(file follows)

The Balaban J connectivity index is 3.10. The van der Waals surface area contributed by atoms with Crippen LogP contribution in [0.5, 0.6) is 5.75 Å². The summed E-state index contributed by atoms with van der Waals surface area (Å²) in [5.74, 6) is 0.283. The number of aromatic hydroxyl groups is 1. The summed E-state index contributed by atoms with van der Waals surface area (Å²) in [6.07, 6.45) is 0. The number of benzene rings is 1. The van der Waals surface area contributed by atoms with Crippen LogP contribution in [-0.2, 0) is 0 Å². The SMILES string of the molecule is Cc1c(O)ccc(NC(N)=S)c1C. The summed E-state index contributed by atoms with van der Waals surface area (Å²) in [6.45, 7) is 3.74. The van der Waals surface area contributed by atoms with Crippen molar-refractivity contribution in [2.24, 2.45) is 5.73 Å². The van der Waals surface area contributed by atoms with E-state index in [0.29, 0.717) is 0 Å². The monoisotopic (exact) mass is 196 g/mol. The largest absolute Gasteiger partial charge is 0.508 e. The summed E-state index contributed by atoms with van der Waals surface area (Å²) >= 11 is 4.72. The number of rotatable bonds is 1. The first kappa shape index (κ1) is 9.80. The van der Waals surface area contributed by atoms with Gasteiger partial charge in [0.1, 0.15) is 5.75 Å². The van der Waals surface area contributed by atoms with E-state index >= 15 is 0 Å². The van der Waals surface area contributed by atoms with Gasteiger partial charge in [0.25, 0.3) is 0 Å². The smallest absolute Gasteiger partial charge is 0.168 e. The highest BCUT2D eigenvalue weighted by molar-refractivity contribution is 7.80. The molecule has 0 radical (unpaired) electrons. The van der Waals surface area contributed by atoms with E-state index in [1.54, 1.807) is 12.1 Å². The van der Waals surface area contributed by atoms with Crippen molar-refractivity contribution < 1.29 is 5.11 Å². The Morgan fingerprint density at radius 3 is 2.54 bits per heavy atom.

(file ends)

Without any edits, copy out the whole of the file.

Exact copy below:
The Balaban J connectivity index is 3.10. The van der Waals surface area contributed by atoms with Crippen LogP contribution in [0.5, 0.6) is 5.75 Å². The summed E-state index contributed by atoms with van der Waals surface area (Å²) in [5.74, 6) is 0.283. The number of aromatic hydroxyl groups is 1. The summed E-state index contributed by atoms with van der Waals surface area (Å²) in [6.07, 6.45) is 0. The number of benzene rings is 1. The van der Waals surface area contributed by atoms with Crippen LogP contribution in [-0.2, 0) is 0 Å². The SMILES string of the molecule is Cc1c(O)ccc(NC(N)=S)c1C. The summed E-state index contributed by atoms with van der Waals surface area (Å²) in [6.45, 7) is 3.74. The van der Waals surface area contributed by atoms with Crippen molar-refractivity contribution in [2.24, 2.45) is 5.73 Å². The van der Waals surface area contributed by atoms with E-state index in [0.29, 0.717) is 0 Å². The monoisotopic (exact) mass is 196 g/mol. The largest absolute Gasteiger partial charge is 0.508 e. The summed E-state index contributed by atoms with van der Waals surface area (Å²) >= 11 is 4.72. The number of rotatable bonds is 1. The first kappa shape index (κ1) is 9.80. The van der Waals surface area contributed by atoms with Gasteiger partial charge in [0.1, 0.15) is 5.75 Å². The van der Waals surface area contributed by atoms with E-state index >= 15 is 0 Å². The van der Waals surface area contributed by atoms with Gasteiger partial charge in [0.25, 0.3) is 0 Å². The smallest absolute Gasteiger partial charge is 0.168 e. The highest BCUT2D eigenvalue weighted by molar-refractivity contribution is 7.80. The molecule has 0 radical (unpaired) electrons. The van der Waals surface area contributed by atoms with E-state index in [1.54, 1.807) is 12.1 Å². The van der Waals surface area contributed by atoms with Crippen molar-refractivity contribution < 1.29 is 5.11 Å². The Morgan fingerprint density at radius 3 is 2.54 bits per heavy atom.